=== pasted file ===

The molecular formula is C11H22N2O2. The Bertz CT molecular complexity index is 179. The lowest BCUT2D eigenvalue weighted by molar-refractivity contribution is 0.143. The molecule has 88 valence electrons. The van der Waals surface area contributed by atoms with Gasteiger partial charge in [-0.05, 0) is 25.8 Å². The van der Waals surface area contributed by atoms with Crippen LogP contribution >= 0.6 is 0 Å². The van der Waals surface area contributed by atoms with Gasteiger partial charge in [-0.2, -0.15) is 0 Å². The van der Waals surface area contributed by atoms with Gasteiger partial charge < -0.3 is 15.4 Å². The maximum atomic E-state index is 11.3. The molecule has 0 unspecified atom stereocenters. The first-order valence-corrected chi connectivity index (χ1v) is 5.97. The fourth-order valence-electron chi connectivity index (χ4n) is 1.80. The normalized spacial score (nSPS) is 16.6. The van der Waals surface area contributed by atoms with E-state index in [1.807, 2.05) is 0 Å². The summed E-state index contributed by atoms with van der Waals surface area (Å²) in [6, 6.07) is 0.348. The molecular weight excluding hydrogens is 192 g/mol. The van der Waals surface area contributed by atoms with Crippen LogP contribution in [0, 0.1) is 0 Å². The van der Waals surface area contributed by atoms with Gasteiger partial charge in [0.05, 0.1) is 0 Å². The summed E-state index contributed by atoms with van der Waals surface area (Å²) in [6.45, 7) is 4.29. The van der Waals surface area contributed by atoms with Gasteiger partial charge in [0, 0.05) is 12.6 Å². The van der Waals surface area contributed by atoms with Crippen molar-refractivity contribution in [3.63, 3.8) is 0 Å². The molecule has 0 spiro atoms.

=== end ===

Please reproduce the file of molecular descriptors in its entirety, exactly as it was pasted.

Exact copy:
The molecular formula is C11H22N2O2. The Bertz CT molecular complexity index is 179. The lowest BCUT2D eigenvalue weighted by molar-refractivity contribution is 0.143. The molecule has 88 valence electrons. The van der Waals surface area contributed by atoms with Gasteiger partial charge in [-0.05, 0) is 25.8 Å². The van der Waals surface area contributed by atoms with Crippen LogP contribution >= 0.6 is 0 Å². The van der Waals surface area contributed by atoms with Gasteiger partial charge in [-0.2, -0.15) is 0 Å². The van der Waals surface area contributed by atoms with Gasteiger partial charge < -0.3 is 15.4 Å². The maximum atomic E-state index is 11.3. The molecule has 0 unspecified atom stereocenters. The first-order valence-corrected chi connectivity index (χ1v) is 5.97. The fourth-order valence-electron chi connectivity index (χ4n) is 1.80. The normalized spacial score (nSPS) is 16.6. The van der Waals surface area contributed by atoms with E-state index in [1.807, 2.05) is 0 Å². The summed E-state index contributed by atoms with van der Waals surface area (Å²) in [6, 6.07) is 0.348. The molecular weight excluding hydrogens is 192 g/mol. The van der Waals surface area contributed by atoms with Crippen LogP contribution in [0, 0.1) is 0 Å². The van der Waals surface area contributed by atoms with Gasteiger partial charge in [0.05, 0.1) is 0 Å². The summed E-state index contributed by atoms with van der Waals surface area (Å²) in [6.45, 7) is 4.29. The van der Waals surface area contributed by atoms with Gasteiger partial charge in [0, 0.05) is 12.6 Å². The van der Waals surface area contributed by atoms with Crippen molar-refractivity contribution in [3.63, 3.8) is 0 Å². The molecule has 0 spiro atoms.